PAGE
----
Neither an expose nor a screed, The Anointed is the work of educated evangelical Christians who reject the kitsch and anti-intellectualism that outsiders tend to equate with the faith itself. If the book has a hero (and the authors don’t call him that, but still, you can tell) it would be Francis Collins, the director of the National Institutes of Health, who spent a decade heading the Human Genome Project. In 2003, he published The Language of God: A Scientist Presents Evidence for Belief (Free Press, 2006). And Collins didn’t mean some deistic clockmaker, either. As Stephens and Giberson note, he grappled with the arguments made by C.S. Lewis in Mere Christianity, which “many evangelicals consider … to be the most important text written in the 20th century,” and underwent a conversion. “Collins speaks openly about his faith,” they write, “affirming his belief in the Bible, the resurrection of Jesus, and the virgin birth.”
What he doesn’t believe is that little Cain and Abel got to ride around on the dinosaurs who later died off because Noah didn’t put them on the Ark.
It might be a good moment to clarify the distinction between evangelical and fundamentalist Christianity, which are not the same thing even though the labels are often taken as synonymous. The evangelical Christian has had a transformative inner experience (Collins writes about how he “knelt in the dewy grass as the sun rose and surrendered to Jesus Christ”) and then communicates the message of the gospels to others. The fundamentalist regards the scriptures as literally and timelessly true. The Bible was dictated by God in plain terms requiring no interpretation at all, except in a very few places where He has laid the symbolism on so thick (beasts, crowns, horsemen with names like War and Famine, etc.) that nobody can miss it.
Someone can be both evangelical and fundamentalist, of course. Each perspective plunges a believer right into the absolute. But they are ultimately distinct. To put it one way, the evangelical stance is ethical (it defines a way of living) while the fundamentalist claim is not just about interpretation but about access to knowledge (which is certain, unchanging, and immediately available).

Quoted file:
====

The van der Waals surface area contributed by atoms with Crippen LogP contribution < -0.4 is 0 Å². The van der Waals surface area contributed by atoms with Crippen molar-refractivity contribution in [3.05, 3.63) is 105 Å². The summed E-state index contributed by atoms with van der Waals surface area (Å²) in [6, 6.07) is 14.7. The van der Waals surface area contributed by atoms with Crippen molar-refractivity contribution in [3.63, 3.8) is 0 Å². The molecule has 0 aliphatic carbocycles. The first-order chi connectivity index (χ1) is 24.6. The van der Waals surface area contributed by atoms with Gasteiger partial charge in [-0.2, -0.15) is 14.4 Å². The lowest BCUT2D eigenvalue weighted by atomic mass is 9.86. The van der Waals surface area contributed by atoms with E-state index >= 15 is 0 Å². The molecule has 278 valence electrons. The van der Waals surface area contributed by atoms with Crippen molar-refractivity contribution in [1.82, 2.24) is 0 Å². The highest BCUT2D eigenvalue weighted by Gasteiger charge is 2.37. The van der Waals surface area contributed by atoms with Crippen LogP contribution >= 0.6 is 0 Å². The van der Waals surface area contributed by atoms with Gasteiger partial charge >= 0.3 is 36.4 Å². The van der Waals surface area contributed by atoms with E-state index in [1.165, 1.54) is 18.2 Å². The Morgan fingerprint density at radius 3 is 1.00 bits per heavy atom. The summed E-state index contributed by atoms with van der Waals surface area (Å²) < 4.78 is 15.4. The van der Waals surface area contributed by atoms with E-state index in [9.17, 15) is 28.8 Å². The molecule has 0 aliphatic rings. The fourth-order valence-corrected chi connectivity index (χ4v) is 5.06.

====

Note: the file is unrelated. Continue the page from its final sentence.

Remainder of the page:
In that regard, it’s worth stressing two things about the case of Francis Collins. One is that, while being completely orthodox with respect to evangelical doctrine, he played an important role in one of the great advances in the history of human knowledge. And that was possible only because of the gap between the evangelical and fundamentalist perspectives. An advance such as the mapping of the human genome is only possible on the basis of previously developed knowledge -- of which evolution is a part, and so-called “creation science” is not.
Nor can it be. It produces no new information or analyses because its purpose is simply to confirm something already written down and taken as correct. As Stephens and Giberson write, the trend among creationists has been to move “away from a scientific emphasis that at least paid lip service to the importance of research, and toward the populist promotion of creationism in the absence of a scientific model."
The other striking issue in the matter of Francis Collins is how much authority his combination of scientific eminence and religious conviction give him within the evangelical world. Which is to say, not much. That he accepts evolution provokes the suspicion that he is under the devil’s influence. Bogus creationist “experts” criticize his work on specious grounds. People walk out on his talks in protest, and his worst hate mail comes from fellow believers.
Most of The Anointed is devoted to the forces within the evangelical world that marginalize believers like Collins who make significant intellectual contributions. Besides the publishing houses, summer camps, and Christian colleges, there are pseudoscientific institutes promoting the “young Earth theory,” televangelists naming universities after themselves, fundamentalist child-rearing experts who point out that if God didn’t want you to use a belt on a kid’s behind then He wouldn’t have put the extra fatty tissue back there….
These figures constitute “a loosely configured network of overlapping leaders,” write Stephens and Giberson, skilled at “finding themes around which to rally their followers, playing on common fears, identifying out-groups to demonize, and projecting confidence.” The result is a parallel cultural world, bigger than any religious denomination but regarding itself as deeply threatened.
At the same time, it is not homogenous: there are evangelicals who reject fundamentalism, find apocalyptic revenge fantasies distasteful, and don’t see any reason why God wouldn’t bless same-sex unions. The Anointed seems to be written for such readers -- to explain the history and internal dynamics of the evangelical subculture, perhaps as a step towards changing it. As a report on the parallel culture of evangelical Christianity, the book is well-researched and intelligently composed, yet somehow not that eye-opening, as such. What made it absorbing was a strain of self-confidence, as if the authors knew they were writing for other believers like themselves who were getting tired of seeing the desire for knowledge treated like a sin.